08 July 2007

Cathy Moriarty

A scene from Soap Dish: "I was in that picture!"

At a CBS dinner for affiliates in Los Angeles, many years ago, I met the actress Cathy Moriarty. I was there with Dan; she was there with Andrew “Dice” Clay. She was his partner on a new sitcom that was supposed to resurrect his career. The show didn’t last long, but the dinner threatened to last forever.

An affiliate dinner is the culmination of a week of glad-handing and back-stabbing, and it’s an unnerving undertaking at best. The network hosts resent their affiliate guests, the affiliate guests despise their network hosts, and everybody is kissing up to the TV stars, all of whom, without exception, sit with waxwork grins and road-kill eyes while they wait, silently but desperately pleading with God to let them get the hell out of the ballroom and go home. But alas, the TV stars are contractually obligated to see the dinner through, acting sociable from the “Parade of Stars” that starts the evening (in alphabetical order, so that Dan entered just after Rhea Perlman and just before Della Reese) right to the increasingly bitter, wine-drenched end.

So there was Cathy Moriarty, and there was I. Both of us were bored by the dinner, and each of us had stolen out to the lobby. She mistook me for a waiter and asked if I would get her a glass of wine. Already, romance must have been in the air: I didn’t tell her right away who I really was; I wanted to play chivalrous knight to this fair dame. I told her I’d be glad to help, and when I came back with her drink, we sat and talked a good long while.

She may still be as beautiful as she was that night, as beautiful as she was in Raging Bull, and the contrast between her blonde radiance and her raucous, street-tough voice was even more startling and seductive in person than it was onscreen. She was not a TV star, she was a movie star, the genuine article. Though she’s made relatively few films, she’s got the charisma, the allure, the mystery. TV is too small a screen for her, and maybe the movie screen was too small, as well, because only in person could she demonstrate that all those magical qualities were hers by right, and not tricks of the camera. Suddenly I was kin to Fitzgerald and Faulkner, to every writer who’d come to Hollywood and knocked back a drink, and run smack into purely mortal divinity.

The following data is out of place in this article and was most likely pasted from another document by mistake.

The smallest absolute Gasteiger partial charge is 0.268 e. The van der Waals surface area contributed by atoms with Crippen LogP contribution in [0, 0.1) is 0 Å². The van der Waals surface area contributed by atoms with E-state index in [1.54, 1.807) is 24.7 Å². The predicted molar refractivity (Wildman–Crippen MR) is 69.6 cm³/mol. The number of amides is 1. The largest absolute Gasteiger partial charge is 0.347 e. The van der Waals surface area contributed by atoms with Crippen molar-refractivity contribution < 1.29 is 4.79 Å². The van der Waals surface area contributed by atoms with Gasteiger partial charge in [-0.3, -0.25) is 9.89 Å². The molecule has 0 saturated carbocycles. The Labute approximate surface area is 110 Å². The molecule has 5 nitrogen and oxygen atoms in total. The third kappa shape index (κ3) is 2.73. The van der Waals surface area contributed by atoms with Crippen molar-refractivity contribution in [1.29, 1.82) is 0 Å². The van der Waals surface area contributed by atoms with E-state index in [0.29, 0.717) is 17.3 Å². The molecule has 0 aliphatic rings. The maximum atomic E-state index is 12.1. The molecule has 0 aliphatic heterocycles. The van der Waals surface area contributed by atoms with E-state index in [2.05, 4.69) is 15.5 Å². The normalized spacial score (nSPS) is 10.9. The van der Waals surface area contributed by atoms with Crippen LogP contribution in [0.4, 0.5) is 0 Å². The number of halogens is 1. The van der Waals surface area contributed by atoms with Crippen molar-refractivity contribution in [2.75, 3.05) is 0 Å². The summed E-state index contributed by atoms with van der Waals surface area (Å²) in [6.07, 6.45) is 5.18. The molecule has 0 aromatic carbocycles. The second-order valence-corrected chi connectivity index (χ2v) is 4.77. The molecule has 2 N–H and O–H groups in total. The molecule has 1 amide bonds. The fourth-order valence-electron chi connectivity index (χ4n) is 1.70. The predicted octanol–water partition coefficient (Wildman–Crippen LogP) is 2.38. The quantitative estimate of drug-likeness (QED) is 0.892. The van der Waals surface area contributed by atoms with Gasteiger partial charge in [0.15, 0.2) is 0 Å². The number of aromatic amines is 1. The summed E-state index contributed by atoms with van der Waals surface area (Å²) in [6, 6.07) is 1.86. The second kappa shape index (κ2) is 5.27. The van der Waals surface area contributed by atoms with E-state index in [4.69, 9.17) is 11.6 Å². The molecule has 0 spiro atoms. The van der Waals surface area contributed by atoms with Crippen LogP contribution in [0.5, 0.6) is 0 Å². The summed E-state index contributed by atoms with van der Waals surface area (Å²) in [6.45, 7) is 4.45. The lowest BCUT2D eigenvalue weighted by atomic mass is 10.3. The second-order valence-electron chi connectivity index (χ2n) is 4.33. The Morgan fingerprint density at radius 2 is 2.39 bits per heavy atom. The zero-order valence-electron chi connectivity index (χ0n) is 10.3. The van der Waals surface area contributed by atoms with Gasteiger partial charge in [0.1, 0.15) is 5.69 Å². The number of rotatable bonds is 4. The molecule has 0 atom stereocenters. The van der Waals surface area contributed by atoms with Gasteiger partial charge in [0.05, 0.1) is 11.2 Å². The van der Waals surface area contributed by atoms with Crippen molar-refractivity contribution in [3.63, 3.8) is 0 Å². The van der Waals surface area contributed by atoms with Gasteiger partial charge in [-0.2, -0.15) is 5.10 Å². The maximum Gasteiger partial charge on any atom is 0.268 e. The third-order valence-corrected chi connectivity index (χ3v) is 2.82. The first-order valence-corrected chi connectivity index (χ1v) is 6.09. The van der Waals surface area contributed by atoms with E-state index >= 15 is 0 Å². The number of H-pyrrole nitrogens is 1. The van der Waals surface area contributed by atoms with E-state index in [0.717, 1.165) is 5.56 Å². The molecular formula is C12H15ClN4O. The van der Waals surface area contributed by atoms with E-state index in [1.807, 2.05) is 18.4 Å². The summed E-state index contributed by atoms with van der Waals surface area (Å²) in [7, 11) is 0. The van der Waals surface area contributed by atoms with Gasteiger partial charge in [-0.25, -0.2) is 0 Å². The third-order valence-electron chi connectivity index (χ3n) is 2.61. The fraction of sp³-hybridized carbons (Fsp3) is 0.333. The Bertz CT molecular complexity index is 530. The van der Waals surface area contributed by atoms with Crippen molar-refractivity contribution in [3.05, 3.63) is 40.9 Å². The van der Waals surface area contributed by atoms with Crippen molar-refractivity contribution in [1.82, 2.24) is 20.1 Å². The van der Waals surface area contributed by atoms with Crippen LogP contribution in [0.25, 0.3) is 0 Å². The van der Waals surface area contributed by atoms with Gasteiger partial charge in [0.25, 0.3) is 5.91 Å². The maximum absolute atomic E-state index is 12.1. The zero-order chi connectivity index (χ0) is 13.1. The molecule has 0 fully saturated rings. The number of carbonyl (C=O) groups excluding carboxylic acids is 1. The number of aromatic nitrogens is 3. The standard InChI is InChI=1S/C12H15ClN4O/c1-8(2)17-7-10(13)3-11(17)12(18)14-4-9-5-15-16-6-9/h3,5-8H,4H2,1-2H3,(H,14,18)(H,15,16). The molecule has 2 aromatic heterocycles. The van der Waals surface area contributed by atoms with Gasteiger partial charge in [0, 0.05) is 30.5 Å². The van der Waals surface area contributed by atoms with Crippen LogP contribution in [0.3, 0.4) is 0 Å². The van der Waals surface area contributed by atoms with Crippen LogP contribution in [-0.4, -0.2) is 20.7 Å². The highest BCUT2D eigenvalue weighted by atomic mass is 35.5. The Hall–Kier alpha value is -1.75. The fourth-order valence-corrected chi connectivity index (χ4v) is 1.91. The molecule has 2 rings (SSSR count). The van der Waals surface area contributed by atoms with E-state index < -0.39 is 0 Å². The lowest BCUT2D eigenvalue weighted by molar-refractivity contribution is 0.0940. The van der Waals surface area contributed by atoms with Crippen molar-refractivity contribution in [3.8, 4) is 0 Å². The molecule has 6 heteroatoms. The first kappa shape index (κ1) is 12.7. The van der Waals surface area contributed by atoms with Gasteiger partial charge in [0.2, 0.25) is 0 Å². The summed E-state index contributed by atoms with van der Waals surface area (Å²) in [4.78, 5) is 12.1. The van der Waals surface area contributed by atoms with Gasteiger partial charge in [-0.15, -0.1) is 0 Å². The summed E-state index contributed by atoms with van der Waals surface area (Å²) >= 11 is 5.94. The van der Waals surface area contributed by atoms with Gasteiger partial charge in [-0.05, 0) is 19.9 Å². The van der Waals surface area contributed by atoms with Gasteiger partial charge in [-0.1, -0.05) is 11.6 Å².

We had a marvelous time, and there was something fluid and dream-like about it, not only because it wasn’t the first glass of wine for either of us. We were sexy and flirtatious, and there was absolutely no chance of our having sex; we laughed and we mouthed off about everything and everybody, and although I don’t remember much of what we said, we were in complete agreement about all of it. It was a true meeting of minds between two people who'd never met and who would never meet again, a perfect romance between strangers, and exactly what you want a conversation with a screen goddess to be.

At one point I mentioned the movie Soap Dish, because my friend Nate Goodman worked on it. “I was in that movie!” Cathy Moriarty exclaimed, almost triumphantly.

“I know,” I replied. “You’d be surprised to know how seldom that picture comes up in conversation, except among people who worked on it.”

At last she was summoned back to the ballroom; the dinner was nearing its end. There was a fleeting hesitation on her part. I suspect she was debating whether to give me her phone number. But what good would it do? It wasn’t as though we could call each other up for a cup of coffee or a movie date. We lived on different coasts, and though I was Dan Rather’s assistant, I might be a psychopath anyway. (Plenty of people thought Dan was nuts; why not his staff, too?) She did suggest that I drop by the pizza restaurant she and her husband ran, because she spent a lot of time there, and I urged her to call Dan’s office the next time she was in New York. But, with a handshake, the spell was broken, and she was gone.

I’ve never seen her again, onscreen or off, since then. It’s not for lack of interest in her work, so much as it’s a desire to preserve for as long as possible the delicate perfection of the moment we shared.

She forgot all about it the next day.